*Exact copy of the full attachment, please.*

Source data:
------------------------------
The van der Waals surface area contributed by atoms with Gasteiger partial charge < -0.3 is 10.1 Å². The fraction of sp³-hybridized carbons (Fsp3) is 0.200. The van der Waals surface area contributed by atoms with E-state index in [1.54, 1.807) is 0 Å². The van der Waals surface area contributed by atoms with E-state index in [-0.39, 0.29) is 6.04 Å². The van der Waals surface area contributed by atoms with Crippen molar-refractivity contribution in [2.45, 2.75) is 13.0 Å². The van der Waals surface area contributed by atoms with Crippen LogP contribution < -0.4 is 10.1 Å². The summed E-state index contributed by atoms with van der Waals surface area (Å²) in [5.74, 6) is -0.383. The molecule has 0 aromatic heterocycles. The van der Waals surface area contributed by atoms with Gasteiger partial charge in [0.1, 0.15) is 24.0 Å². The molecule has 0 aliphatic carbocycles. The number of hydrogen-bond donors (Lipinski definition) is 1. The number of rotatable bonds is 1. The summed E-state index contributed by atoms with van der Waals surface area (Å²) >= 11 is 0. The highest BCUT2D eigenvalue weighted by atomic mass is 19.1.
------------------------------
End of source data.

The van der Waals surface area contributed by atoms with Gasteiger partial charge < -0.3 is 10.1 Å². The fraction of sp³-hybridized carbons (Fsp3) is 0.200. The van der Waals surface area contributed by atoms with E-state index in [1.54, 1.807) is 0 Å². The van der Waals surface area contributed by atoms with E-state index in [-0.39, 0.29) is 6.04 Å². The van der Waals surface area contributed by atoms with Crippen molar-refractivity contribution in [2.45, 2.75) is 13.0 Å². The van der Waals surface area contributed by atoms with Crippen LogP contribution < -0.4 is 10.1 Å². The summed E-state index contributed by atoms with van der Waals surface area (Å²) in [5.74, 6) is -0.383. The molecule has 0 aromatic heterocycles. The van der Waals surface area contributed by atoms with Gasteiger partial charge in [0.1, 0.15) is 24.0 Å². The molecule has 0 aliphatic carbocycles. The number of hydrogen-bond donors (Lipinski definition) is 1. The number of rotatable bonds is 1. The summed E-state index contributed by atoms with van der Waals surface area (Å²) >= 11 is 0. The highest BCUT2D eigenvalue weighted by atomic mass is 19.1.